Beth Katleman
Beth Katleman

What distinguishes Beth Katleman is her use of ornamental 18th-century rococo-seeming designs, coming to her attention during study in Italy, and then often using them to present pop culture figures in different ways.

Beth Katleman casts porcelain forms, joined with dolls and found objects, to sculpt story-suggestive pieces and is showcasing her work through May 14 at Wasserman Projects in Detroit. 

As part of a group showing titled “Cast Illusions,” her work will appear with pieces by three other artists, each represented by different approaches to materials. While Jessica Dolence prefers digital decoration and ornamentation, Sarah Meyohas leans toward film, photography and sculpture, and Victoria Shaheen advances clay, neon and found objects. 

“I haven’t been as familiar with the others’ work, so I’ve been excited to see it,” said Katleman, 62, based in Brooklyn with a background that includes earning her master’s degree at Cranbrook Academy of Art in Bloomfield Hills and later featuring her decorative projects at the discontinued Sybaris Gallery in Royal Oak. 

“I think this exhibit is an interesting juxtaposition of different materials and different thought. I guess the unifying factor is some relation to casting or industrial processes in our work.”

What distinguishes Katleman is her use of ornamental 18th-century rococo-seeming designs, coming to her attention during study in Italy, and then often using them to present pop culture figures in different ways. At times communicating the artist’s stark impressions, the sculptures also are intended to evoke private narratives from viewers. 

Elephant, 2021 Porcelain
Elephant, 2021 Porcelain

The piece Colonel Sanders, for instance, uses traditional porcelain to depict the pop culture iconic figure otherwise associated with selling carryout chicken. For a Jewish-themed exhibit, Katleman altered what he was wearing to place him in a Passover piece commissioned by the Contemporary Jewish Museum in San Francisco.

“Colonel Sanders has played different roles in my life over the years,” said the three-dimensional artist, who visited Michigan for the exhibit’s opening and to spend time at Cranbrook.  

“When the San Francisco museum asked me to do a seder plate, I was looking around my studio and thinking about who was going to play Moses. Then I saw Colonel Sanders. He already had a staff [for walking], and I put a little head scarf on him [and a flowing robe] so it worked out.” 

In stark contrast, the piece Alice returns viewers to the story of Alice in Wonderland with some jarring differences.  Amid a pretty floral setting, three young girls are carrying guns, which perhaps could be reminders to address the issue of young people accessing guns with tragic results.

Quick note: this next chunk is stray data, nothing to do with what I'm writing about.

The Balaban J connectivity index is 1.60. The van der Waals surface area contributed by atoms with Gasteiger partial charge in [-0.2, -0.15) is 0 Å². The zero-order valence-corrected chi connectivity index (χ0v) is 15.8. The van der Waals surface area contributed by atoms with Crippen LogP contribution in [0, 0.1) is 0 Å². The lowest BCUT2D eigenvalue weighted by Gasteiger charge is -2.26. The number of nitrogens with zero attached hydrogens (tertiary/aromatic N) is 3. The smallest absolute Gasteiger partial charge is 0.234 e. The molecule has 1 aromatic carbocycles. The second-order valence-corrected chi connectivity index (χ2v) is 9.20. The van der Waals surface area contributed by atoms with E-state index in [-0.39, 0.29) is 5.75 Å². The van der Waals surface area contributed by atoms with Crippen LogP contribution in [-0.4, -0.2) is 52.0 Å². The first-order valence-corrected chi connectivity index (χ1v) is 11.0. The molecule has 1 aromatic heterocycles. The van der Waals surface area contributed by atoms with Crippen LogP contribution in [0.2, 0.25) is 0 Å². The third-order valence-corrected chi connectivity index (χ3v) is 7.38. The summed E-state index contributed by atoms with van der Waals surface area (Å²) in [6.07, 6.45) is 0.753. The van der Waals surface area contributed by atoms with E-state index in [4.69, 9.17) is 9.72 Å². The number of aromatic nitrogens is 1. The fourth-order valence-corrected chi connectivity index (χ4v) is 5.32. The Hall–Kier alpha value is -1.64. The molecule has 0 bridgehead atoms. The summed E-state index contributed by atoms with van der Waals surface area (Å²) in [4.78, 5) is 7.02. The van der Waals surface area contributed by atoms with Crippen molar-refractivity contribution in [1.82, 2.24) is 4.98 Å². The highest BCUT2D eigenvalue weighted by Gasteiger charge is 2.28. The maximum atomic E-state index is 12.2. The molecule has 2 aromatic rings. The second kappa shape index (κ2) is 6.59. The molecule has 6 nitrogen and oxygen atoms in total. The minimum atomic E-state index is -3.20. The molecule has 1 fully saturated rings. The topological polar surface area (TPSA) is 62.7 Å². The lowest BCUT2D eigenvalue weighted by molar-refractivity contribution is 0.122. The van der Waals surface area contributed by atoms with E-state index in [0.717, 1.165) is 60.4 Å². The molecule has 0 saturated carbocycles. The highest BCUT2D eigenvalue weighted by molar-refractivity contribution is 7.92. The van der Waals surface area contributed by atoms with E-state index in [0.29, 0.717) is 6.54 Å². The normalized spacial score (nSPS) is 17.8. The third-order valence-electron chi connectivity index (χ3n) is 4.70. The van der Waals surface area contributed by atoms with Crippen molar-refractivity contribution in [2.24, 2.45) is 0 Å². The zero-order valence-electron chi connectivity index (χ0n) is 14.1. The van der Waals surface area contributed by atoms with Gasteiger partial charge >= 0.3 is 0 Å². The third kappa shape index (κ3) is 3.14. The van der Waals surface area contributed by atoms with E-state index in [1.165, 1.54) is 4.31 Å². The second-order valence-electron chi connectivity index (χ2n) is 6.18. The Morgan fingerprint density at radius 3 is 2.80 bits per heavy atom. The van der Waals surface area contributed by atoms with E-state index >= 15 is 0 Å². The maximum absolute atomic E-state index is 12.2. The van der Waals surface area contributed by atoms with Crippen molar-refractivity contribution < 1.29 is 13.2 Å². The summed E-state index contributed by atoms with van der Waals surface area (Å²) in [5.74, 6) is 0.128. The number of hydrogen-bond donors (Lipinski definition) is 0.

“I love themes of lost innocence,” Katleman said. “Alice in Wonderland is definitely that for me. It is a touchstone that I’ve referred to in my work over the years. There are multiple Alices going through that confusing forest of trees.”

Colonel Sanders, 2021 Porcelain
Colonel Sanders, 2021
Mirror, Mirror

One technique Katleman calls upon is the use of mirrors to enhance viewer immersion. In the Detroit exhibit, Fire and Ice is a response to Robert Frost’s poem of the same name in keeping with an apocalyptic theme.  A close look at the figures reveals catastrophic circumstances because Katleman wanted to represent ways in which people currently feel buffeted.

Katleman’s grandmother, a recreational painter, was an artistic inspiration and early teacher. Much later, as a literature major at Stanford University in California, sculpting became a professional focus.

“When I got to Stanford, I knew I’d be a writer or an artist,” she recalled. “When I started taking art classes, I found I couldn’t do any of my other work. I would go in a deep dive into the studio, and I couldn’t fit all the other things I had to do into my brain. I just wanted to be in the studio.

“My undergraduate degree is in English, but I couldn’t get enough of clay I loved it so much. I think that degree led me to the storytelling aspect of my work and my interest in referring to other narratives, like fairy tales or mythology.”

After learning her teachers had gone to Cranbrook, Katleman decided that was the school for her.

Fire and Ice, 2015 Porcelain, mirror, wood, wire
Fire and Ice, 2015 Porcelain, mirror, wood, wire Nathan Vicar | Detroit Jewish News

“I wanted a place that was for people who were self-motivated, and Cranbrook was that place,” she explained. “It’s just the artist in the studio and the relationship to the artists there.”

Although Katleman has created some Judaica, most of her work enters other spheres. It has been exhibited across the United States and in Europe and Asia. Public collections showcasing her sculpture include the RISD (Rhode Island School of Design) Museum in Providence, Archie Bray Foundation for the Ceramic Arts in Helena, Mont., and the John Michael Kohler Arts Center in Sheboygan, Wis.

Apart from artistic commitments, Katleman has visited Israel three times because of personal religious interests that also have kept her in synagogue membership near her home.  She is pleased that her 19-year-old son spent a gap year in the country. 

A widow with twins, a boy and a girl aiming for careers outside of art, she is now an empty nester.

“I’ve raised them pretty much on my own,” Katleman said. “They’re off at college, and it remains to be seen how that comes out in my work.”  


“Cast Illusions” can be seen through May 14 at Wasserman Projects, 3434 Russell Street # 502 in Detroit. Private in-person viewing by appointment runs noon-5 p.m. Wednesdays-Saturdays. (313) 818-3550.

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